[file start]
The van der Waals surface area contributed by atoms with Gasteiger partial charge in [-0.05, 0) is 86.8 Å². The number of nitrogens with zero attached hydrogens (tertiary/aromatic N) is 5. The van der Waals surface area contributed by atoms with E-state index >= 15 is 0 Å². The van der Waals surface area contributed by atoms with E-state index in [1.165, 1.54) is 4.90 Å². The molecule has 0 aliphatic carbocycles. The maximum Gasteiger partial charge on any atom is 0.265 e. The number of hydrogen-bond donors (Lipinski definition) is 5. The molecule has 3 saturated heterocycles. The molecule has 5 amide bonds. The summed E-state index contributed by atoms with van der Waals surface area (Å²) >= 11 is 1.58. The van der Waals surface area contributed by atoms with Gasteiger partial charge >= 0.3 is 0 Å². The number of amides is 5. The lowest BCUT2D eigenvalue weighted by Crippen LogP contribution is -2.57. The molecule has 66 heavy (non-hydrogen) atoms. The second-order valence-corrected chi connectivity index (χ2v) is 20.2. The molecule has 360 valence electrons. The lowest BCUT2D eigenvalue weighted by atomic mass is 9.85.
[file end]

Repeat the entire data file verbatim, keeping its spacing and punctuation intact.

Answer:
The van der Waals surface area contributed by atoms with Gasteiger partial charge in [-0.05, 0) is 86.8 Å². The number of nitrogens with zero attached hydrogens (tertiary/aromatic N) is 5. The van der Waals surface area contributed by atoms with E-state index >= 15 is 0 Å². The van der Waals surface area contributed by atoms with E-state index in [1.165, 1.54) is 4.90 Å². The molecule has 0 aliphatic carbocycles. The maximum Gasteiger partial charge on any atom is 0.265 e. The number of hydrogen-bond donors (Lipinski definition) is 5. The molecule has 3 saturated heterocycles. The molecule has 5 amide bonds. The summed E-state index contributed by atoms with van der Waals surface area (Å²) >= 11 is 1.58. The van der Waals surface area contributed by atoms with Gasteiger partial charge >= 0.3 is 0 Å². The number of amides is 5. The lowest BCUT2D eigenvalue weighted by Crippen LogP contribution is -2.57. The molecule has 66 heavy (non-hydrogen) atoms. The second-order valence-corrected chi connectivity index (χ2v) is 20.2. The molecule has 360 valence electrons. The lowest BCUT2D eigenvalue weighted by atomic mass is 9.85.